- Location: Kona, Big Island
- Best If: You’re staying in Kailua-Kona or the Kohala Coast.
- Avoid If: Your accommodations are on the east side of the island, and you can find tickets to Hilo Airport
- Distance to Volcanoes National Park: Cabs are difficult to find on the Big Island, and seeing how the distance from the Kona Airport to the national park is more than 100 miles, you probably wouldn’t want to take one anyway. Opt for a rental car instead.
Kona Airport is the main airport on the island of Hawaii, and most visitors traveling to the Big Island for its famous beaches and large resorts end up staying on the west side. Just like on the other major islands besides Oahu, the Kona Airport has a limited number of flights from the US mainland and other countries.
Hilo International Airport (ITO)
- Location: Hilo, Big Island
- Best If: You’re staying on the east side of the Big Island.
- Avoid If: You’re coming from the US mainland or abroad.
- Distance to Volcanoes National Park: We highly recommend getting a rental car on the Big Island. Driving from the airport will take about 55 minutes or 36 miles without traffic.
Be prepared to stop in Honolulu unless you’re coming to Hilo from another island. This airport on the east side of Hawaii Island is closest to Volcanoes National Park, one of the state’s most exciting attractions. Since this island is pretty huge, many visitors choose to fly into Hilo to check out the volcanic park and nearby Akaka Falls State Park before heading to their resort on the Kona side.
Lanai City Airport (LNY)
- Location: Lanai
- Best If: You’re staying on the island of Lanai
- Avoid If: You’re looking for a big city vibe.
- Distance to Four Seasons Manele Bay: About 10 miles or 20 minutes without traffic. You’ll need a rental car to get around the island, though your hotel may provide airport transportation.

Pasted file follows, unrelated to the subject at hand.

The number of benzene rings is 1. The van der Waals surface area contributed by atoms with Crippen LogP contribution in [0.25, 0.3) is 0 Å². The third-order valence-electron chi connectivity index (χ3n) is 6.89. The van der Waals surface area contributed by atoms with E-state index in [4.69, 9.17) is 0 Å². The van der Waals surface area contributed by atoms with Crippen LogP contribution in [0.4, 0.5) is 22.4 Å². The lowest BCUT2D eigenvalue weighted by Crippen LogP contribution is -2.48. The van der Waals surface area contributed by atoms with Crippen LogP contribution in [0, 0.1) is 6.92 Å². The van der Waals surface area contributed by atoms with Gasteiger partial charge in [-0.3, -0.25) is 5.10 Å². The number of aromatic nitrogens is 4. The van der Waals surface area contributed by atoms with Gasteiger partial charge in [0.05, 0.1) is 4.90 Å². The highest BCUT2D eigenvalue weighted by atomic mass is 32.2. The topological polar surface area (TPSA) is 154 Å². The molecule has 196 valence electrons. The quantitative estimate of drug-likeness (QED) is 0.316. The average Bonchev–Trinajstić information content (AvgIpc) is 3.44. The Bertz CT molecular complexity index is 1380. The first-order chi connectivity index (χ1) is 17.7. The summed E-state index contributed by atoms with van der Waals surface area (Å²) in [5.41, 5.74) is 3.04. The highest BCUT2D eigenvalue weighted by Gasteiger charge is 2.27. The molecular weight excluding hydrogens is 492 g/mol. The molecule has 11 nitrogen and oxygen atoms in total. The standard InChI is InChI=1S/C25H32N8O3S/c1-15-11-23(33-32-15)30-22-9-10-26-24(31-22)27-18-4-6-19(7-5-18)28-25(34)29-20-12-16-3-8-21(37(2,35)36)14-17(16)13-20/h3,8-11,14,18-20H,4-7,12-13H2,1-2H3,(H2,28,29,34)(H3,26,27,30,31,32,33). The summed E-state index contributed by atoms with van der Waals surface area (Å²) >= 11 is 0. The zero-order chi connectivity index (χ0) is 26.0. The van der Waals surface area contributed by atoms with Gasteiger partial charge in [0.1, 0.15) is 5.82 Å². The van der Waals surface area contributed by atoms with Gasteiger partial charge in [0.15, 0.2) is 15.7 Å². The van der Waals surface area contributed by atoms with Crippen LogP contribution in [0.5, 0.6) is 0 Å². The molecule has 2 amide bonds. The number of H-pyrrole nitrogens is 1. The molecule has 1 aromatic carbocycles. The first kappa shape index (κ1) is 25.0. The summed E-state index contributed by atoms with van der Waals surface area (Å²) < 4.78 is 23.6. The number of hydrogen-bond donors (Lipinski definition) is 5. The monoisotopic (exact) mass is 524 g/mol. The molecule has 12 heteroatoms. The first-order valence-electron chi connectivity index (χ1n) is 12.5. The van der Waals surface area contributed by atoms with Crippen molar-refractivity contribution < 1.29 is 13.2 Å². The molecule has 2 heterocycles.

Lanai is one of the state’s smallest and least populated islands, so visitors don’t often go there for anything besides rest and relaxation. The island’s Four Seasons hotel is a popular spot, as well as nearby Sweetheart Rock and Shipwreck Beach. Lanai City Airport reflects its island with its size and ambiance, which is friendly and laid-back. Staying on Maui and want to check out Lanai? Skip the plane and opt for a 45-minute ferry from Lahaina Harbor.
Molokai Airport (MKK)
- Location: Molokai
- Best If: You’re staying on the island of Molokai.
- Avoid If: You’re looking for a lot of attractions.
- Distance to Kalaupapa National Historical Park: Just under 8 miles as the crow flies, though a guided tour is required to access the actual park. Renting a car is the best way to get there.
Molokai is similar to Lanai in ambiance and size, although it's slightly larger. Despite this, the island’s lone airport is still extremely small (as in, everything is located in one building). You aren’t going to find any non-stop flights from the US mainland or overseas to Molokai, so a stopover on another major island—typically Oahu—is required.
- Location: Lihue, Kauai
- Best If: You’re staying on the island of Kauai.
- Avoid If: Your hotel or accommodation is located on another island.
- Distance to Na Pali Coast Park: One of Kauai’s most beautiful attractions is located about 45 miles or 1.5 hours from the island’s airport. There are shuttles available that can take you there, or you can rent a car from the airport.
Located in East Kauai, Lihue Airport is the only major airport on the island of Kauai. While there are a few flights that head straight here from the US mainland, most visitors who are staying on Kauai end up going through Honolulu first.